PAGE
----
The rest of the term I did exactly that. If I wanted to go play juice pong at one of the frat keggers, I would do it. If I wanted to study instead of going out with the guys, I’d do that.
And who the fuck cared if my grades were only mediocre at the end of the term? I hadn’t come to college to get As. What did I even need a college degree for?
When I got back to Isla, I told my sister Juno and her husband Phillip that I didn’t want to go back to the university for the next term.
“But you only have one more term left,” Juno argued. I wasn’t surprised because she was a teacher, after all. “Don’t you want to finish what you started?”
“Why bother?” I shrugged. “I didn’t want a P.E. degree anyway. I just did it because it was easy. It’s not like I plan to use it.”
“What do you want to do?” Phillip asked me.
“I don’t know. I’ve still got my lifeguard job. Maybe I’ll write or something. And there is always taking care of my mom and dad’s businesses. That’s what you guys wanted me to do in the first place.”
“While I’m figuring things out,” I said, “I think I’ll just hang here and play with your kids. That’s ok, right?”
I loved my niece, Ami. The sound of her laughter whenever I played with her just melted me.
“The caw! The caw! Unca Ary, you gotta play the caw!”
“Are you sure?” I asked, scooping her up. She laughed and nodded. “Ok!”
I made my hand into a claw and said in my most menacing voice, “The claw is coming to get you!” Then I attacked her tummy, tickling her all over.
Unfortunately, living with my sister and Phillip wasn’t as pleasant as I thought it would be. They had had another baby while I was at college. My nephew, Roger, was adorable and sweet, but he had a huge set of lungs on him! That kid cried all the time. To escape, I took to jogging around town.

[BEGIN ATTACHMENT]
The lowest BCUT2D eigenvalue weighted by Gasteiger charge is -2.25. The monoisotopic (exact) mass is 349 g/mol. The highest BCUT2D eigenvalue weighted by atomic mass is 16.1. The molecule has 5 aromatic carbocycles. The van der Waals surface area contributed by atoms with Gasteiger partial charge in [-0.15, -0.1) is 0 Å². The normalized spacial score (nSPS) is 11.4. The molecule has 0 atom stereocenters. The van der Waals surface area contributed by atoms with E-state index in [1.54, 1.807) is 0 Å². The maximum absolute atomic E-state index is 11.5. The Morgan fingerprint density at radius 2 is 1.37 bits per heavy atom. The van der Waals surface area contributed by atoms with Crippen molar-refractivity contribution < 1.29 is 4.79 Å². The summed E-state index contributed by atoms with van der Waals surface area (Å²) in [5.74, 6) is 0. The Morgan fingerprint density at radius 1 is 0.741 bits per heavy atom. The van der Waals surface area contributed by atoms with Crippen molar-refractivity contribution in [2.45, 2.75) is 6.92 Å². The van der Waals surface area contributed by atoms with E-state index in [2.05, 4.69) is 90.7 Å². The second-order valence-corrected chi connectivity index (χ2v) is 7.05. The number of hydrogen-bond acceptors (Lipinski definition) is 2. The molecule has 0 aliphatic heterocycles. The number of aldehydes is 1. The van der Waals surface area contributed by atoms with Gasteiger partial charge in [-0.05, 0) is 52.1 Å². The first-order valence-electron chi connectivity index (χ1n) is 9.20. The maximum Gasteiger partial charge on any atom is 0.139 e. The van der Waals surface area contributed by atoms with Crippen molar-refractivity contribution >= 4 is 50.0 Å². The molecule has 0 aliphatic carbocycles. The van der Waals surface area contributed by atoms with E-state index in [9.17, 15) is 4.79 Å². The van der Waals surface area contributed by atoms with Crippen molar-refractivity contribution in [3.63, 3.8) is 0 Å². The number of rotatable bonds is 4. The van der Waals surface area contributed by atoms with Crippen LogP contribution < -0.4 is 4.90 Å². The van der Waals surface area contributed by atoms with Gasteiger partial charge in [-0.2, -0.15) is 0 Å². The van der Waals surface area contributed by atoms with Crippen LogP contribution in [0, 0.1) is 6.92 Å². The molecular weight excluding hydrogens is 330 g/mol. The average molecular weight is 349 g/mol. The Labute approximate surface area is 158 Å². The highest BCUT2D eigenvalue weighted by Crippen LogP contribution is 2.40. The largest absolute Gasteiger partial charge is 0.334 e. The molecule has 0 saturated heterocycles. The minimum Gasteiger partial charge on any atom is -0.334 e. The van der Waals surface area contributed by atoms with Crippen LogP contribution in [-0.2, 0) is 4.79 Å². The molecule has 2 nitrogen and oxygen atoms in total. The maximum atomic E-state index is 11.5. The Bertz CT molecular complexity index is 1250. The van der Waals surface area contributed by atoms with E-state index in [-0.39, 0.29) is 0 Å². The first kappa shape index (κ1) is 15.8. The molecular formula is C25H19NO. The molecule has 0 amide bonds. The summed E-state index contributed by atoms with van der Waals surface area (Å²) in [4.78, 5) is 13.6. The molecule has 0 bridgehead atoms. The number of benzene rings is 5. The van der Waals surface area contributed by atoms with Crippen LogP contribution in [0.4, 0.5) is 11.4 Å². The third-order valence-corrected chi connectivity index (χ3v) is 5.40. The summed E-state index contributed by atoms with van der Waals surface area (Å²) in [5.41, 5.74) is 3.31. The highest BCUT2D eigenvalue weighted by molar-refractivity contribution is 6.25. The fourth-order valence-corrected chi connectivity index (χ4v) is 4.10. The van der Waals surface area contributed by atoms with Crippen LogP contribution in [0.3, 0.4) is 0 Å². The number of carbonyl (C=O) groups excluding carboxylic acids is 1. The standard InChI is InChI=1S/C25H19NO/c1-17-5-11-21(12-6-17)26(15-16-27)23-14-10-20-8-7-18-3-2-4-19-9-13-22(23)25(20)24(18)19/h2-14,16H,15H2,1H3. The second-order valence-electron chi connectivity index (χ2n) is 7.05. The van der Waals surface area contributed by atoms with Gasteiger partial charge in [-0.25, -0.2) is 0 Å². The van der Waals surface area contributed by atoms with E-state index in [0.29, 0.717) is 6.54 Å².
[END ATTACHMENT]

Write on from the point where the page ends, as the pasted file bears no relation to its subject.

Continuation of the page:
I also spent time at each of the businesses that my parents had invested in. Rhea and Omar had taken over their management, but I knew that neither of them wanted to do it permanently.
The thing is, while I was gone, Rhea and Omar had hired competent people to do the work for them. I discovered that the businesses really ran themselves and there was nothing I was urgently needed for.
I had a lot of free time.
And so I started sailing.
Being out on the water has a calming effect on me. I thought about my future. I thought about my past. I thought about Tamora and Carly and even Martina.
“I need to give up women for awhile,” I decided. “Not forever…just awhile.”
Ok, that wasn’t so hard.
“I don’t need to have a serious job,” I told myself. “Being a lifeguard is an honorable profession.”
Good. I liked lifeguarding.
“I need to move out of my parents’ house.”
Wait, what? That was the only home I knew. Did I really want to move? I thought about it and realized that it was time that I did move. Juno and Phillip were the real owners of mom and dad’s house. I didn’t belong there anymore.
That’s when I decided I should purchase a houseboat. If I moved into a houseboat, I’d have my own place and it would be on the water…my favorite place to be.
The only thing I wanted from my parents’ house, I decided, was Moonie. The Old Man, I thought, would probably benefit from not being in a house with two babies. He was getting to the point in his life where he didn’t do much more than sleep and eat. His old bones were tired.
And I was surprised to find that I had missed him while I was gone.
I don’t know how much Moonie liked living on the water, but that first night on the houseboat, I was glad to have him sleeping beside me.
Since I was back home, I resumed my work as a lifeguard. I had forgotten how much I enjoyed it. Saving people can be a pain…can’t they just be safe on the water?…but it is also quite a rush!
It was while I was on the job that I saw Martina again. I hadn’t seen her since I threatened to call the cops if she came to my workplace one more time.
I spotted her off in the distance. She was carrying a toddler. Then I saw her running toward the water and the toddler was no where in sight.
Had she just set the child down? What was she doing there? Was she going to go swimming in her clothes? And it was starting to rain…I had to investigate no matter how much I really didn’t want to speak to Martina again.